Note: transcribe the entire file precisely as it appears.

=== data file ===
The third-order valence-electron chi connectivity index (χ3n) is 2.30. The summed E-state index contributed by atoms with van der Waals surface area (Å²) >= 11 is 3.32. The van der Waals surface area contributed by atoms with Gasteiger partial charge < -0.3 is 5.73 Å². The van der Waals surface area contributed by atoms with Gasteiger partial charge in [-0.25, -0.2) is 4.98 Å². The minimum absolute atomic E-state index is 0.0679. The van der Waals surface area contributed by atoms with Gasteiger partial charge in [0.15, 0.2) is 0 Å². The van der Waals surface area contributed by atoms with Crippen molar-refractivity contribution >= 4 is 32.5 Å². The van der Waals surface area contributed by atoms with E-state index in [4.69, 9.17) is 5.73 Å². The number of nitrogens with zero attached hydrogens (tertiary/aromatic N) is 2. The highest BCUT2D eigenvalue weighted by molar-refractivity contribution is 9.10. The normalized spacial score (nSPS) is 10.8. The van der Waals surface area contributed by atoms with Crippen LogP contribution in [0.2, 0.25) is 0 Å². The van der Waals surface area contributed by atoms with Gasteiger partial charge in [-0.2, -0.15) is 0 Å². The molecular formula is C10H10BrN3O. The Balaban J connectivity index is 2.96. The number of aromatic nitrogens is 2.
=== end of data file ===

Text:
The third-order valence-electron chi connectivity index (χ3n) is 2.30. The summed E-state index contributed by atoms with van der Waals surface area (Å²) >= 11 is 3.32. The van der Waals surface area contributed by atoms with Gasteiger partial charge < -0.3 is 5.73 Å². The van der Waals surface area contributed by atoms with Gasteiger partial charge in [-0.25, -0.2) is 4.98 Å². The minimum absolute atomic E-state index is 0.0679. The van der Waals surface area contributed by atoms with Gasteiger partial charge in [0.15, 0.2) is 0 Å². The van der Waals surface area contributed by atoms with Crippen molar-refractivity contribution >= 4 is 32.5 Å². The van der Waals surface area contributed by atoms with E-state index in [4.69, 9.17) is 5.73 Å². The number of nitrogens with zero attached hydrogens (tertiary/aromatic N) is 2. The highest BCUT2D eigenvalue weighted by molar-refractivity contribution is 9.10. The normalized spacial score (nSPS) is 10.8. The van der Waals surface area contributed by atoms with Crippen LogP contribution in [0.2, 0.25) is 0 Å². The van der Waals surface area contributed by atoms with Gasteiger partial charge in [-0.2, -0.15) is 0 Å². The molecular formula is C10H10BrN3O. The Balaban J connectivity index is 2.96. The number of aromatic nitrogens is 2.